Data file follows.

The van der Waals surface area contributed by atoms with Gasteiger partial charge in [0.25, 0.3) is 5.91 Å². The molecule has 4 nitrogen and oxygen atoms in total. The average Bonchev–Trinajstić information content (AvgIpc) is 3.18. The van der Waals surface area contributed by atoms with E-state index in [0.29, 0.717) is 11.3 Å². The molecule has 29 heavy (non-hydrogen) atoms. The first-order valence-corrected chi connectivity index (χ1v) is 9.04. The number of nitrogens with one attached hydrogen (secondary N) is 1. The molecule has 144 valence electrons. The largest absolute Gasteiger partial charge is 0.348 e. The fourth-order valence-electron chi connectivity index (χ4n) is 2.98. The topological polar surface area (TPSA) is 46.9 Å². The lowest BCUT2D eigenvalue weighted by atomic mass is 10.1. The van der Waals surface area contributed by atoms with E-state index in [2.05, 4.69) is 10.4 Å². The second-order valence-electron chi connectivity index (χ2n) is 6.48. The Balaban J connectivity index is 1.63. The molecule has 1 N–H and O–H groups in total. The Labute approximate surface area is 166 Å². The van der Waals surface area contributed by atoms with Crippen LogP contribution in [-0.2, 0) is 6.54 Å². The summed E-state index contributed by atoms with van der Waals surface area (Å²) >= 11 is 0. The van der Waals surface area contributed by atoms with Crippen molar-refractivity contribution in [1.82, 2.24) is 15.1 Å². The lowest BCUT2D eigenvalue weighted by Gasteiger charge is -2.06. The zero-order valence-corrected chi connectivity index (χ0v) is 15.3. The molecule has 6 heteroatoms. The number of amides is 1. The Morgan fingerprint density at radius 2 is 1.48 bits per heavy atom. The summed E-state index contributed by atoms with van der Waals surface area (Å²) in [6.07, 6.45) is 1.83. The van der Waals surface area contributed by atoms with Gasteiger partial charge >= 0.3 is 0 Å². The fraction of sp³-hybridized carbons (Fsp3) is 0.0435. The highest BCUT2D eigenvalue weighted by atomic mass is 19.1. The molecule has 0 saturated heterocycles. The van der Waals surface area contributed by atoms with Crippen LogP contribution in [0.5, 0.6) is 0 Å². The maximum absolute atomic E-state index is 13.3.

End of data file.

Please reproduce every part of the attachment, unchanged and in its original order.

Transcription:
The van der Waals surface area contributed by atoms with Gasteiger partial charge in [0.25, 0.3) is 5.91 Å². The molecule has 4 nitrogen and oxygen atoms in total. The average Bonchev–Trinajstić information content (AvgIpc) is 3.18. The van der Waals surface area contributed by atoms with E-state index in [0.29, 0.717) is 11.3 Å². The molecule has 29 heavy (non-hydrogen) atoms. The first-order valence-corrected chi connectivity index (χ1v) is 9.04. The number of nitrogens with one attached hydrogen (secondary N) is 1. The molecule has 144 valence electrons. The largest absolute Gasteiger partial charge is 0.348 e. The fourth-order valence-electron chi connectivity index (χ4n) is 2.98. The topological polar surface area (TPSA) is 46.9 Å². The lowest BCUT2D eigenvalue weighted by atomic mass is 10.1. The van der Waals surface area contributed by atoms with E-state index in [2.05, 4.69) is 10.4 Å². The second-order valence-electron chi connectivity index (χ2n) is 6.48. The Balaban J connectivity index is 1.63. The molecule has 1 N–H and O–H groups in total. The Labute approximate surface area is 166 Å². The van der Waals surface area contributed by atoms with Crippen LogP contribution in [-0.2, 0) is 6.54 Å². The summed E-state index contributed by atoms with van der Waals surface area (Å²) >= 11 is 0. The van der Waals surface area contributed by atoms with Crippen molar-refractivity contribution in [1.82, 2.24) is 15.1 Å². The lowest BCUT2D eigenvalue weighted by Gasteiger charge is -2.06. The zero-order valence-corrected chi connectivity index (χ0v) is 15.3. The molecule has 6 heteroatoms. The number of amides is 1. The Morgan fingerprint density at radius 2 is 1.48 bits per heavy atom. The summed E-state index contributed by atoms with van der Waals surface area (Å²) in [6.07, 6.45) is 1.83. The van der Waals surface area contributed by atoms with Gasteiger partial charge >= 0.3 is 0 Å². The fraction of sp³-hybridized carbons (Fsp3) is 0.0435. The highest BCUT2D eigenvalue weighted by atomic mass is 19.1. The molecule has 0 saturated heterocycles. The van der Waals surface area contributed by atoms with Crippen LogP contribution in [0.5, 0.6) is 0 Å². The maximum absolute atomic E-state index is 13.3.